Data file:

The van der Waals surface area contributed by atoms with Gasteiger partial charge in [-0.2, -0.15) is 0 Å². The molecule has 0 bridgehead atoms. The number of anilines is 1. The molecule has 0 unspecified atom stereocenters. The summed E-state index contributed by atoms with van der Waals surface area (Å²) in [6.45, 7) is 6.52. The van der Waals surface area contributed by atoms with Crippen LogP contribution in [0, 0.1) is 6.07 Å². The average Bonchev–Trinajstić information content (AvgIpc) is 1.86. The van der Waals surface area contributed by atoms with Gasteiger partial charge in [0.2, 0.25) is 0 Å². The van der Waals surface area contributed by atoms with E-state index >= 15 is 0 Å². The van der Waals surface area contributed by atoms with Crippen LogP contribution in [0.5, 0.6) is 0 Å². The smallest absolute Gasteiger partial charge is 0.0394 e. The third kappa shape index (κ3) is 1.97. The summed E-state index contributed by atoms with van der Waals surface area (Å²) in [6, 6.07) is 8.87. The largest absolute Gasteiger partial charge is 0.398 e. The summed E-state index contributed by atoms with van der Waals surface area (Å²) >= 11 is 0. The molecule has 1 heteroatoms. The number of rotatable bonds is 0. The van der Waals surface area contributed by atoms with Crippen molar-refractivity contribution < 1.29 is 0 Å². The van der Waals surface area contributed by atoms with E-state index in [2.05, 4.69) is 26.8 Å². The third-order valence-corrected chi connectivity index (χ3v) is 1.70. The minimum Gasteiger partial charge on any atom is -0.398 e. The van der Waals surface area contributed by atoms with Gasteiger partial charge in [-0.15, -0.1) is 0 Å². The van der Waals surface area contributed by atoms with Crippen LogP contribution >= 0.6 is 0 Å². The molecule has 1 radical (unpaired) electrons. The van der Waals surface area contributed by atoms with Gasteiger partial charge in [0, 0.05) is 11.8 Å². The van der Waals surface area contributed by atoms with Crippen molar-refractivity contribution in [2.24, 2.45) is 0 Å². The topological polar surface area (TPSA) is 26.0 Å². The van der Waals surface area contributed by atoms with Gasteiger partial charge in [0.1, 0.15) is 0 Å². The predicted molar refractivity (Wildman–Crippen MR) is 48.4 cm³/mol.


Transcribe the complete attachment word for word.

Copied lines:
The van der Waals surface area contributed by atoms with Gasteiger partial charge in [-0.2, -0.15) is 0 Å². The molecule has 0 bridgehead atoms. The number of anilines is 1. The molecule has 0 unspecified atom stereocenters. The summed E-state index contributed by atoms with van der Waals surface area (Å²) in [6.45, 7) is 6.52. The van der Waals surface area contributed by atoms with Crippen LogP contribution in [0, 0.1) is 6.07 Å². The average Bonchev–Trinajstić information content (AvgIpc) is 1.86. The van der Waals surface area contributed by atoms with Gasteiger partial charge in [0.2, 0.25) is 0 Å². The van der Waals surface area contributed by atoms with E-state index >= 15 is 0 Å². The van der Waals surface area contributed by atoms with Crippen LogP contribution in [0.5, 0.6) is 0 Å². The smallest absolute Gasteiger partial charge is 0.0394 e. The third kappa shape index (κ3) is 1.97. The summed E-state index contributed by atoms with van der Waals surface area (Å²) in [6, 6.07) is 8.87. The largest absolute Gasteiger partial charge is 0.398 e. The summed E-state index contributed by atoms with van der Waals surface area (Å²) >= 11 is 0. The molecule has 1 heteroatoms. The number of rotatable bonds is 0. The van der Waals surface area contributed by atoms with Crippen molar-refractivity contribution < 1.29 is 0 Å². The van der Waals surface area contributed by atoms with E-state index in [2.05, 4.69) is 26.8 Å². The third-order valence-corrected chi connectivity index (χ3v) is 1.70. The minimum Gasteiger partial charge on any atom is -0.398 e. The van der Waals surface area contributed by atoms with Gasteiger partial charge in [-0.15, -0.1) is 0 Å². The van der Waals surface area contributed by atoms with Crippen LogP contribution >= 0.6 is 0 Å². The molecule has 1 radical (unpaired) electrons. The van der Waals surface area contributed by atoms with Gasteiger partial charge in [0, 0.05) is 11.8 Å². The van der Waals surface area contributed by atoms with Crippen molar-refractivity contribution in [2.24, 2.45) is 0 Å². The topological polar surface area (TPSA) is 26.0 Å². The van der Waals surface area contributed by atoms with Gasteiger partial charge in [0.1, 0.15) is 0 Å². The predicted molar refractivity (Wildman–Crippen MR) is 48.4 cm³/mol.